American couple Janet and Mike move to England for his business. She soon becomes paranoid that he is having an affair with his attractive secretary, and decides to get back at him by pretending she herself has been unfaithful.
Jane Osgood runs a lobster business, which supports her two young children. Railroad staff inattention ruins her shipment, so with her lawyer George, Jane sues Harry Foster Malone, director of the line and the "meanest man in the world".
Jerry Webster and Carol Templeton are both in the advertising business, but for different agencies. Annoyed by Jerry's methods of using alcohol and women to ensure contracts for his agency, Carol tries to get him thrown out of his profession. To avoid this Jerry bribes the girl who'd testify against him, by starring her in a TV commercial for a product named VIP that he's just made up. By accident these commercials are broadcasted and to keep his job, Jerry has to come up with VIP for which he enlists the help of Doctor Linus Tyler. Carol goes to see the Doctor to try and get the VIP account, but because she and Jerry have never met, she mistakes Jerry for the Doctor. Jerry then takes advantage of this situation to win her.Written by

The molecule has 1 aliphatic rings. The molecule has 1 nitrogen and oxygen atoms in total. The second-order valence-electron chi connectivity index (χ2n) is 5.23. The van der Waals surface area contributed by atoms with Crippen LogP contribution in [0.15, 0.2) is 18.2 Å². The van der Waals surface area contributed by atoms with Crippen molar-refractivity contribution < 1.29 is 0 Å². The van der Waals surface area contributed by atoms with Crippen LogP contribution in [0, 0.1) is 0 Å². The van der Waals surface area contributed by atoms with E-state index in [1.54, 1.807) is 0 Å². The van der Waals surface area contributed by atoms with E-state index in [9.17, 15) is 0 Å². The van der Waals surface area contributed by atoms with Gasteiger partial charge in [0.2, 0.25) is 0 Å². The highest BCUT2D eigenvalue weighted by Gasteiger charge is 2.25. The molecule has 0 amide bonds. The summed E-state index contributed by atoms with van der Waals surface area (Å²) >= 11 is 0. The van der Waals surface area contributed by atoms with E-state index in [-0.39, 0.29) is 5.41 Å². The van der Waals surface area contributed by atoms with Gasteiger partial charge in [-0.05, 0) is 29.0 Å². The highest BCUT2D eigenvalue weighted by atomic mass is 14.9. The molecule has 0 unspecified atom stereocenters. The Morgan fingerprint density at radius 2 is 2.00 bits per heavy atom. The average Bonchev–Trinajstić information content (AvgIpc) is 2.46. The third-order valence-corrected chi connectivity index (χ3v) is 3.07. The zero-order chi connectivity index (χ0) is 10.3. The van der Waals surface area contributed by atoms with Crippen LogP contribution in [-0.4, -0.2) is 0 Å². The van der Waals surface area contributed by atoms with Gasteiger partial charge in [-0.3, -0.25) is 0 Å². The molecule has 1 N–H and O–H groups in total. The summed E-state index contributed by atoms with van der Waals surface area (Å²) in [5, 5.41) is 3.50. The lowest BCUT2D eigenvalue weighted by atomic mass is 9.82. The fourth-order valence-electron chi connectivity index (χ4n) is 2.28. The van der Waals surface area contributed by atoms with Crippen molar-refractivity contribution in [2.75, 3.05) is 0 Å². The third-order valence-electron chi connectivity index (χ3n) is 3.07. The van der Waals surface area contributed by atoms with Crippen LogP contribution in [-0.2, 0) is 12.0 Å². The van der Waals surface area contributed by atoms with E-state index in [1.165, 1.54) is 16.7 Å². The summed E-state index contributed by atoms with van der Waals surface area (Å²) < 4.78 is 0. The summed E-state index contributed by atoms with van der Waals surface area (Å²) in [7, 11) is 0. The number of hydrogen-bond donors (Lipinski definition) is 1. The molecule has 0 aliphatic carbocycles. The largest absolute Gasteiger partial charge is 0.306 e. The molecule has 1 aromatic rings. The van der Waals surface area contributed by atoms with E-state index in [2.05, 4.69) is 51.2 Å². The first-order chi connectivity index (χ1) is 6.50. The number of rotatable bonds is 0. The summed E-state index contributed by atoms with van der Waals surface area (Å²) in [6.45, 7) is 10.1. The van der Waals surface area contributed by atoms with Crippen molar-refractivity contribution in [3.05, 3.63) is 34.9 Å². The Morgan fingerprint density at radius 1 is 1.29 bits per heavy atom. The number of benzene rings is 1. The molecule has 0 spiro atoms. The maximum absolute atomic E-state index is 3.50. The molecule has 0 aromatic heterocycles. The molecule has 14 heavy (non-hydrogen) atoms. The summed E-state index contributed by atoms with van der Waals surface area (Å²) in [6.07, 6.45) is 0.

Leon Wolters <wolters@strw.LeidenUniv.nl>
Both Rock and Doris are caught up in the VIP madness. Trouble is that no one knows what VIP actually is. You see that Rock made it all up to get Edie Adams off his back. Unfortunately, his "crazy" boss, Tony Randall, doesn't know this and as a result the hilarity begins.
Rock Hudson excelled in comedy roles when he would be imitating others so as to fool Doris Day. Remember Rex Stetson in another Rock and Doris film? As Jerry Webster, the advertising Casanova in this film, Rock gave a totally memorable performance. Doris plays Carol Templeton, a devoted advertising executive who can no longer stand losing accounts to Jerry, since he knows how to wine, dine and bed prospective clients.
The dialogue is crisp and riotous at best. Edie Adams as Rebel will make you laugh out loud with a darling southern accent. Jack Kruschen has his moments as the embittered chemist who can be bought. Interesting to note that both Adams and Kruschen appeared together the year before in "The Apartment." As is the case with this film as well, they weren't in any scenes together.
A romp in every sense of the word.
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